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This article is about sets in mathematics. For other meanings, see Set (disambiguation).

The concept of sets, first set forth rigorously by the mathematician Georg Cantor who in the nineteenth century developed set theory, one of the central unifying ideas of mathematics, has been since the late twentieth century included in the mathematics curriculum at the elementary school level. Loosely defined, a set is a collection of objects called elements, for example, a flock of birds, a school of fish, a murder of crows, etc.

Table of contents
1 Ways of describing a set
2 Definitions of sets
3 Introduction
4 Set terminology
5 Examples of sets of numbers
6 Special remarks about terminology
7 Well-foundedness
8 Hypersets
9 Related concepts

Ways of describing a set

A set may be described by words, for example, "the counties in the San Luis Valley of Colorado" or "all even numbers between 1 and 191". Another way to describe a set is by listing the elements, {Alamosa, Conejos, Costilla, Mineral, Rio Grande, Saguache} or {2, 4, 6,..., 188, 190}. When a list is long, it is customary notation to list the first three elements followed by three dots then the last two elements. In customary mathematical notation sets are named using uppercase letters; elements of sets are denoted by lowercase letters. For example, says, in mathematical notation, that the element belongs to the set . See more on terminology and notation below.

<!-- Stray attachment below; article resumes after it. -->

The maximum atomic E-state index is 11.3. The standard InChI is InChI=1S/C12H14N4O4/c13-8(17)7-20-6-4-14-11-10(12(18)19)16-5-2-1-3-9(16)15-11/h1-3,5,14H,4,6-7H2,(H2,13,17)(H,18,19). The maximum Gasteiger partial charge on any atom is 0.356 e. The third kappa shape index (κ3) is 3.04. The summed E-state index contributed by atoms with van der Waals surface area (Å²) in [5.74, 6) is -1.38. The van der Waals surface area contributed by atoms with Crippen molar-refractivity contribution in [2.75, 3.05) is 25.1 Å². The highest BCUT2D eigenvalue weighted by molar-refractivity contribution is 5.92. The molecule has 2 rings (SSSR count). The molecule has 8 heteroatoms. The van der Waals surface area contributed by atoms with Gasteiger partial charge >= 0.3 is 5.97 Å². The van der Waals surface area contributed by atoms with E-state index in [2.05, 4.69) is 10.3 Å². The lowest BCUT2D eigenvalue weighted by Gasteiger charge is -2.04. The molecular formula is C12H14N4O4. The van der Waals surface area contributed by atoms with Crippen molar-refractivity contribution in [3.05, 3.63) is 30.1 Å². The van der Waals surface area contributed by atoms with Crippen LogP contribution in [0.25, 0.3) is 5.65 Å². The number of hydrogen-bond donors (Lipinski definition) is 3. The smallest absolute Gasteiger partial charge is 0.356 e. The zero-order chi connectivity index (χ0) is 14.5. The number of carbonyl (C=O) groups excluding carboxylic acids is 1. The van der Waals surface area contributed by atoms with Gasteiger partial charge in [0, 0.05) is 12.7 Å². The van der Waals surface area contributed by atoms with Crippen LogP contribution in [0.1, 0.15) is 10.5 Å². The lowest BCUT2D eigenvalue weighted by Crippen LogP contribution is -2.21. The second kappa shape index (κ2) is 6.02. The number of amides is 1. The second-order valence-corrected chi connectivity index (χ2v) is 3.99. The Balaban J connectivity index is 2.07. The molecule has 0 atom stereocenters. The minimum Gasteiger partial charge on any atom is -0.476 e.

Definitions of sets

In mathematics, a set is a collection of elements such that two sets are equal if, and only if, every element of one is also an element of the other. It does not matter in what order, or how many times, the elements are listed in the collection.

By contrast, a collection of elements in which multiplicity but not order is relevant is called a multiset. Other related concepts are described below.

If a set has n elements, where n is a natural number (possibly 0), then the set is said to be a finite set with cardinality n.

Infinite sets